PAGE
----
Adult World (2013)
★★ / ★★★★
Amy (Emma Roberts) is informed by her parents that they can no longer support her poetry career. She has over $90,000 in student loans and all she has ever done since graduating from college is enter literary contests—which require money to enter. Clearly, Amy needs to get a job but the interviews do not go well since she lacks practical experience. Eventually, the aspiring poet lands a position at a sex shop. Although she has never imagined ever working in one, she figures she must hang in there until her big break arrives.
Written by Andy Cochran and directed by Scott Coffey, “Adult World” is the kind of movie that, I guess, should speak to those who have some level of animosity toward the millennial generation because the protagonist reeks of self-entitlement despite lacking a key ingredient: experiences that, in theory, would allow her to write about something real or substantial. Although the material offers a handful of amusing scenes dispersed throughout, it is not an effective commentary of a self-aggrandizing character because it lacks a critical third act. We remain to wait for the punch in the gut but next thing we know the movie is over.
Roberts makes Amy almost unbearable—which is a compliment to the performer. It is the kind of role that Reese Witherspoon would probably have spearheaded back in the ‘90s and excelled at. Although Amy lacks Tracy Flick’s determination, the two share an annoying, over-the-top willingness to impress whoever is foolish enough to pay attention. Amy hopes to be taken under the tutelage of Rat Billings (John Cusack), her favorite author whose career has peaked in the late ‘80s.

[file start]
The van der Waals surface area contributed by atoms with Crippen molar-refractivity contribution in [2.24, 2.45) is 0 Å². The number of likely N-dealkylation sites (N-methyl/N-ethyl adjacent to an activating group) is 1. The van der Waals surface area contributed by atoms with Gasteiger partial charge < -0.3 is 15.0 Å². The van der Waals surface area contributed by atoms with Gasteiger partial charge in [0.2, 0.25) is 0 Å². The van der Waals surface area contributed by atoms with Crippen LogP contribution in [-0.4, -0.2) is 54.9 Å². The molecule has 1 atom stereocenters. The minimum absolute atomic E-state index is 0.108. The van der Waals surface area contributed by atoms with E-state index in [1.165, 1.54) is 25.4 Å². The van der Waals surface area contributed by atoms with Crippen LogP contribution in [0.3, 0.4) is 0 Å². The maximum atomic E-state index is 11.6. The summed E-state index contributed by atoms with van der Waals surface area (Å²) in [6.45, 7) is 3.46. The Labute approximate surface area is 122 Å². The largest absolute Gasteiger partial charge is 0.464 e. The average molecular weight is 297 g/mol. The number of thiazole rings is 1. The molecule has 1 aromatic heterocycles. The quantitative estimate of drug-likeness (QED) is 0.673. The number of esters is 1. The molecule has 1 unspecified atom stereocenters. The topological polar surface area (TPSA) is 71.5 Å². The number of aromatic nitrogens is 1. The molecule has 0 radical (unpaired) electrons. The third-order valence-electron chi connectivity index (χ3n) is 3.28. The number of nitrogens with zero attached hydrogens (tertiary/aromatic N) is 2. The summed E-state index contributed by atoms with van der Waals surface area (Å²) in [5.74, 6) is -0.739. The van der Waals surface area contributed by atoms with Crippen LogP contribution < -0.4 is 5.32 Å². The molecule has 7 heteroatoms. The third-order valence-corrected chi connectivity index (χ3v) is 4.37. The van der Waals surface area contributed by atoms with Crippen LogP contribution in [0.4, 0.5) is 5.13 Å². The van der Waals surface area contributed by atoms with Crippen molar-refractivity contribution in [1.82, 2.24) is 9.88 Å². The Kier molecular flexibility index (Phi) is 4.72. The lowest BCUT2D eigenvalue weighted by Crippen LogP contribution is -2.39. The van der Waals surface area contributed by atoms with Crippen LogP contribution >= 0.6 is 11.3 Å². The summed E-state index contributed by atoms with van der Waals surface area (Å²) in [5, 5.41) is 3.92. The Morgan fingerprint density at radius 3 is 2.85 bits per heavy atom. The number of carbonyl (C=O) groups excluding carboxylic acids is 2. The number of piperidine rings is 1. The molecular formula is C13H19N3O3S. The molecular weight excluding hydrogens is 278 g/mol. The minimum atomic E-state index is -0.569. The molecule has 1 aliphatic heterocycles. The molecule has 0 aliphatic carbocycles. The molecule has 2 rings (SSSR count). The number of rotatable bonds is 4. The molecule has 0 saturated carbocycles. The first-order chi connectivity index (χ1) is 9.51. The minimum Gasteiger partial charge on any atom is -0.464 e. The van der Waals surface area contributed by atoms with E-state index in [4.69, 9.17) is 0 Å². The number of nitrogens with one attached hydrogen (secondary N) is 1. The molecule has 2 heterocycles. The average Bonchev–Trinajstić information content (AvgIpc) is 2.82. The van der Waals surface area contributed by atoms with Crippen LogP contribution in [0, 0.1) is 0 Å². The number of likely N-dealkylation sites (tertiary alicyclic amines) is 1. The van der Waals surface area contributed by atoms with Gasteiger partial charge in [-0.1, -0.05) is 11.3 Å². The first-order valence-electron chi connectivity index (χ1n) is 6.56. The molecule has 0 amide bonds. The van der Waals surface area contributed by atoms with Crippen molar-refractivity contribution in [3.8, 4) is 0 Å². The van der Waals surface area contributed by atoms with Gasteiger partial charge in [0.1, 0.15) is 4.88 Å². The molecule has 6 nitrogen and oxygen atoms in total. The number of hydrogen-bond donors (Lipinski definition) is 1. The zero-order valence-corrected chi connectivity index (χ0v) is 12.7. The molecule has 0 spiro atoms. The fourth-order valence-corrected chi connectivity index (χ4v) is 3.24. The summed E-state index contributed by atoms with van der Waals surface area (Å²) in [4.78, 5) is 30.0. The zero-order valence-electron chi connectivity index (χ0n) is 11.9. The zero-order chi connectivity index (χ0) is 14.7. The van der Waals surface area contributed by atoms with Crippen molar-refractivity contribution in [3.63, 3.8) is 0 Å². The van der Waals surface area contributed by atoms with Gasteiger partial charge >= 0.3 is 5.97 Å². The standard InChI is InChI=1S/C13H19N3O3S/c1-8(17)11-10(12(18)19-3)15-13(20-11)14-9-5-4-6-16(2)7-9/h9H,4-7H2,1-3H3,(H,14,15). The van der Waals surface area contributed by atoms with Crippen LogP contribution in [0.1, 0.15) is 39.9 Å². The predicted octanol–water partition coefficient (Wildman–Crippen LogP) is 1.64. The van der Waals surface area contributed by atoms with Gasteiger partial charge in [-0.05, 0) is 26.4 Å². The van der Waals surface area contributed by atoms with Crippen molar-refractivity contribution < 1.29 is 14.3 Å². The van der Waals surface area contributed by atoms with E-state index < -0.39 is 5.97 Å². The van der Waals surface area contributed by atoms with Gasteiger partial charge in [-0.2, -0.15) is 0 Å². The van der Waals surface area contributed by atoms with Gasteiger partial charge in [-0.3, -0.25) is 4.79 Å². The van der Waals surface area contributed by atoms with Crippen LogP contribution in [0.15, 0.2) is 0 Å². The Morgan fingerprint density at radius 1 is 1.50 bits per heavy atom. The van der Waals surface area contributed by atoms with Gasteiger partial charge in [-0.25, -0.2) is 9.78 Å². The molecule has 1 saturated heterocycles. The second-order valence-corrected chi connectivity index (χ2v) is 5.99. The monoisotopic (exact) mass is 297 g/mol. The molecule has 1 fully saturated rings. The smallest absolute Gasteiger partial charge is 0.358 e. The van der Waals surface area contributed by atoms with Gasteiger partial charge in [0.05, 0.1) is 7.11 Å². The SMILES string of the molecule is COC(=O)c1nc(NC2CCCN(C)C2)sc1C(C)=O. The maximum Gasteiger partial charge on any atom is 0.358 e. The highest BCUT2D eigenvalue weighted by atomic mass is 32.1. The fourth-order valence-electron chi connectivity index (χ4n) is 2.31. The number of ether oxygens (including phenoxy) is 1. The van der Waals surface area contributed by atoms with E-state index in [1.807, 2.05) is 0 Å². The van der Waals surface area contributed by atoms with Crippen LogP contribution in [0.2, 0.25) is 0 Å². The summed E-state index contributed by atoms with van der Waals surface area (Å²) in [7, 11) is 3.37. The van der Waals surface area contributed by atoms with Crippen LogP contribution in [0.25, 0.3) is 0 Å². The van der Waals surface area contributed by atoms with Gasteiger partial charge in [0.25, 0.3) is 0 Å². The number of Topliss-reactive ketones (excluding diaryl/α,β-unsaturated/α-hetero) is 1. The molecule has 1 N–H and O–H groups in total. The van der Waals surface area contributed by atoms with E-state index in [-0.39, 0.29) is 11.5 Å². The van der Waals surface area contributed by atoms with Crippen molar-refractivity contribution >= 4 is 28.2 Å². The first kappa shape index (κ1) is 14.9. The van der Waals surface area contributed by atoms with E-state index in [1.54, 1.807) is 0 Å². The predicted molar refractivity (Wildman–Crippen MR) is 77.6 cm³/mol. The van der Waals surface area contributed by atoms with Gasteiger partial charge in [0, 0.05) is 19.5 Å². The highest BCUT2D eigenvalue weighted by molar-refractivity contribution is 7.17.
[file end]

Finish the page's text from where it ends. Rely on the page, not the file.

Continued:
Even though the picture deserves some credit when it comes to not going for the obvious parallels between the aspiring and washed-up poet, their interactions ought to have been more meaningful—at least to us. Perhaps the problem is the technique behind the acting. Cusack tones it down, his character always brooding, often wrapped in his toughness. Meanwhile, Roberts turns up the energy to ten, her character seemingly on amphetamines because everything is so dramatic. Hyperbole may be a part of Amy personality but there is a way to play exaggeration with subtlety.
Two interesting performers who get a healthy amount of screen time are Evan Peters, who plays the manager of the sex shop, and Armando Riesco, playing a transgender woman. However, their characters are underwritten. The screenplay does a good job showing that Alex and Rubia, respectively, are people of substance—the kind of people that Amy needs to be around so she can be inspired—but it fails to present specifics. Instead, we get to see how Alex and Rubia live and that is somehow supposed to communicate how hard they have it in life.
The story takes place during a bleak winter and the color palate consists of white, black, and grey outside. Of course it is supposed to symbolize the protagonist’s made-up state of calamity. At one point she wonders what she has done to deserve becoming an unpublished poet. She got good grades, was placed on the ninety-seventh percentile on the SATs, received awards, and stayed true to her art in college. We are amused somewhat because we know exactly why. And yet some of us may feel repelled. After all, such a sentiment has been tackled in other, better movies before. The picture offers nothing special to separate it from similar works that critique millennials.